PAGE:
Tuesday Mar 04 2008
Education at a Junction
By: Nathan Donato-Weinstein The Press-Tribune
Long-awaited school on west side opens for sign-ups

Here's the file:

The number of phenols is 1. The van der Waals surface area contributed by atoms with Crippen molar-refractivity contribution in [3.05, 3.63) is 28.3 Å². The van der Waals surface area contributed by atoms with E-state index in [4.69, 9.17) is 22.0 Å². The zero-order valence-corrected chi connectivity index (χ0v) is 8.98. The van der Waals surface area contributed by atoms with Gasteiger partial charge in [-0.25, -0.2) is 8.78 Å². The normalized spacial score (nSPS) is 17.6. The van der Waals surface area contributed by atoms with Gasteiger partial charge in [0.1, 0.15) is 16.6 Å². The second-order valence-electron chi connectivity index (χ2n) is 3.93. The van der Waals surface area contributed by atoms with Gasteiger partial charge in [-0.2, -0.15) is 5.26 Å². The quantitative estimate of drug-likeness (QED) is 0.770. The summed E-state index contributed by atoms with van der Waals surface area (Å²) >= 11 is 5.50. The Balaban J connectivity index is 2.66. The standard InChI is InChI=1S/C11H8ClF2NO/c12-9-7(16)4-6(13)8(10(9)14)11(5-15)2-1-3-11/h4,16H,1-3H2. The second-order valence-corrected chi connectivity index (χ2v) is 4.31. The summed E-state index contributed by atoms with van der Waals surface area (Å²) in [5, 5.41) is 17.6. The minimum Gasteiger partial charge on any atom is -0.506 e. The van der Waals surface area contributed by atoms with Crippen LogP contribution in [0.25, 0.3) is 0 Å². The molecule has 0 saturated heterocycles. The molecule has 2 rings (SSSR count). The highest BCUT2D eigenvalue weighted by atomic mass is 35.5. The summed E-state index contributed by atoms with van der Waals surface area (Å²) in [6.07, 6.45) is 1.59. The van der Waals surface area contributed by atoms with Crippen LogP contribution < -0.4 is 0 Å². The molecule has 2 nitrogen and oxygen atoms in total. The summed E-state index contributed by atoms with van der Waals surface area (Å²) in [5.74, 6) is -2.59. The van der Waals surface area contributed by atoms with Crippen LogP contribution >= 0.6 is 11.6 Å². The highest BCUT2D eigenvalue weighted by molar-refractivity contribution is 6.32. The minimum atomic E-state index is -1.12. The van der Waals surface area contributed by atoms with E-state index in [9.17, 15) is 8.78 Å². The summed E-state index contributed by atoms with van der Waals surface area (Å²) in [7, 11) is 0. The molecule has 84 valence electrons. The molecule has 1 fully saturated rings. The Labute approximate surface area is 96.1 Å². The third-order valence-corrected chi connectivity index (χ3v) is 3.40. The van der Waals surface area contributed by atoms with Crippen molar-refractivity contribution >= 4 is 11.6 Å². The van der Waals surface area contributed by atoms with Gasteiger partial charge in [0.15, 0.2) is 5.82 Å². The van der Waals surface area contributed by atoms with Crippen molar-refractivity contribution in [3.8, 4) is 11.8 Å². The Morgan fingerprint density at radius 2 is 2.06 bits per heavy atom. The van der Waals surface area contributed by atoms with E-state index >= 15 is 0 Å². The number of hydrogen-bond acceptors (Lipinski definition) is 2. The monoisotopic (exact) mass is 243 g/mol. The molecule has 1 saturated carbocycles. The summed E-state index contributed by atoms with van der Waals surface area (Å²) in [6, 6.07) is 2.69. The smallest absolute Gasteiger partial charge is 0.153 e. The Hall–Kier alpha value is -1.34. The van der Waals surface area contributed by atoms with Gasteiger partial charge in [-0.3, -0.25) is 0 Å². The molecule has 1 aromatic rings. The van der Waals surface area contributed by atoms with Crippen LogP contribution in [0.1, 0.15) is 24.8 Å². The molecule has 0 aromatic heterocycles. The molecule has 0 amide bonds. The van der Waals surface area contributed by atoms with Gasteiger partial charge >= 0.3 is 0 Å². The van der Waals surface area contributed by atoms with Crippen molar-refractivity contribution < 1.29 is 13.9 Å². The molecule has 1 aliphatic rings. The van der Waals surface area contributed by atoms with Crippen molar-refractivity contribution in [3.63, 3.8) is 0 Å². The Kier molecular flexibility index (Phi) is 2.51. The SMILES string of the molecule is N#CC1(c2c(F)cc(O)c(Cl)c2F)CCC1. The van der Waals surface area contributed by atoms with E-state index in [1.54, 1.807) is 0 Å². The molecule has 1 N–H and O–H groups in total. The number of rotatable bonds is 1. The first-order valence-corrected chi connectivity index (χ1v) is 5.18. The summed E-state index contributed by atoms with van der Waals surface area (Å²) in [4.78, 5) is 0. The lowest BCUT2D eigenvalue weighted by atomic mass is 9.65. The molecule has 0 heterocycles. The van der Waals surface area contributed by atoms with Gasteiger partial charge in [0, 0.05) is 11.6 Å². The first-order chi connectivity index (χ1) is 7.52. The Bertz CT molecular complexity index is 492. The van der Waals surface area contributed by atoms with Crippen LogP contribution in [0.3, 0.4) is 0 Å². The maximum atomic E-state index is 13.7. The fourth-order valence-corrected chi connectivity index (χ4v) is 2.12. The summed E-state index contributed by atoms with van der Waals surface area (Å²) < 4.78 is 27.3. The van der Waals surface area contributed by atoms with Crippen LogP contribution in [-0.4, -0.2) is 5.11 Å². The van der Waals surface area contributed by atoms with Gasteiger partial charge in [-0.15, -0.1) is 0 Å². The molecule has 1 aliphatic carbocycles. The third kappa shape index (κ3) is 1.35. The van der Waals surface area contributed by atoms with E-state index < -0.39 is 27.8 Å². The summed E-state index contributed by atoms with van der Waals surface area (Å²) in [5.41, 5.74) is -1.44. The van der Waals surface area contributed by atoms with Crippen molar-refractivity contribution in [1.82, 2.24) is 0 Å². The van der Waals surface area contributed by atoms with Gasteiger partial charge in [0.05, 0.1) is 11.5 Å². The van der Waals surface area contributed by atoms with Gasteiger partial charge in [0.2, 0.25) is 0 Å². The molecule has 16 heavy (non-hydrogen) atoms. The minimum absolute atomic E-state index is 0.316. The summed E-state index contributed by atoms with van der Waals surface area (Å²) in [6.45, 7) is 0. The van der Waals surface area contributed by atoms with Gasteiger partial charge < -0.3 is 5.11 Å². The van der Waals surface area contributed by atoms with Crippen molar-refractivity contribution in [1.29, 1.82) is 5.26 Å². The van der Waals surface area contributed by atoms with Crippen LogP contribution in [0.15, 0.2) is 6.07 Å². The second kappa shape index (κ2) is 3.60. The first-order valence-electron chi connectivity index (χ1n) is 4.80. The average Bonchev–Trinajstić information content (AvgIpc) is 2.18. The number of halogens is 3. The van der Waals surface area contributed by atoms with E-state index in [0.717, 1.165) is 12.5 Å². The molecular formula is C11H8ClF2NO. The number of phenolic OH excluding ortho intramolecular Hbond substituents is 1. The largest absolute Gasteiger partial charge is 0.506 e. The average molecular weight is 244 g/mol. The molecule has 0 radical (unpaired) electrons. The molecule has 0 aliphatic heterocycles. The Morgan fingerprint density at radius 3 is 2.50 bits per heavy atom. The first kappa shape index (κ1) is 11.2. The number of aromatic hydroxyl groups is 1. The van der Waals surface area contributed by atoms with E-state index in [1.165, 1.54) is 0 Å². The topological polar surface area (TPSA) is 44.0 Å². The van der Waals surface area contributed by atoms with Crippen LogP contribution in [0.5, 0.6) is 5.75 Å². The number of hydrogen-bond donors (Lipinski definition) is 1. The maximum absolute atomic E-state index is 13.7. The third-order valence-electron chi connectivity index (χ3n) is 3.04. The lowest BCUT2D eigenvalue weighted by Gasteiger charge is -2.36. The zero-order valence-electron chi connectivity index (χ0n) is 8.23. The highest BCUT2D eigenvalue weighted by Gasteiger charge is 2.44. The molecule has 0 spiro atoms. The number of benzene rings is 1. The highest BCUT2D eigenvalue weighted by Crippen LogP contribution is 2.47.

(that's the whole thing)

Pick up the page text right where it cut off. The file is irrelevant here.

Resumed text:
It's been done for more than a year, and has long been stocked with desks, white boards and all the other paraphernalia of learning. But now the Roseville City School District's Junction Elementary is finally ready for its most important assets: teachers and kids. Dozens of parents, most with children in tow, headed to the railroad-themed kindergarten- through fifth-grade school on Wednesday for the first chance to register students for its opening this fall. The response was bigger than we had anticipated, Superintendent Rich Pierucci said Thursday. We had 28 kindergartners register, and we were projecting about 20 to start the year. For many families, the day marked the end to built-up anticipation as district trustees had delayed the school's opening because of slow home sales and enrollment in its WestPark attendance area in west Roseville. So, shortly before 1 p.m., a line roughly two-dozen strong waited for the doors of the school office to open and the registration process to begin. At the front were Steffani and Anthony Krause, whose daughters Trinity, 4, and Lili, 6, became the first to be registered “ Trinity will enter kindergarten and Lili is headed for second grade. The new school will mean just a short walk across a nearby park for the girls to attend school. Currently, mom or dad must drive Lili about six miles to Diamond Creek Elementary School, where many children in the area attend. Steffani said the smaller scale of the school “ it could open with just 100-200 students “ would be beneficial. I think it's great, it'll be more hands-on for the kids. The smaller the class sizes the better, she said. The school's attendance area, which consists primarily of the WestPark development on the city's west side, has felt the effect of the sluggish housing market. The resulting lack of school-age children in its boundaries delayed the school's opening date until officials were comfortable it would be financially feasible. Pierucci said the school, which is named for the city's pre-Roseville moniker, will open with about 150 students. Roughly 90 currently live in its west Roseville attendance area. Because of its small size, the school won't start out with a full-time administrator. Woodbridge Principal Dave Phillips, while keeping his existing job, will serve as the school's overseeing principal. He'll have help from a teacher in charge, who will be chosen in the coming weeks. For those in line, though, all that mattered was the school was ready for them “ and they were loving it. Evelyn Braziel and daughter Jamie, 4, also turned out Wednesday. It's definitely nice to have the convenience of a neighborhood school, especially since it's been ready for so long Evelyn, whose daughter will enter kindergarten this fall, said. We've been driving by and she'll say, ˜When's my train school going to be ready?' Tammi Dela Torre was also excited for the quick commute the school would engender when daughter Taylor, 6, enters first grade. Oh my gosh, it'll cut down at least 15 minutes, she said. It'll be nice when she can walk to school.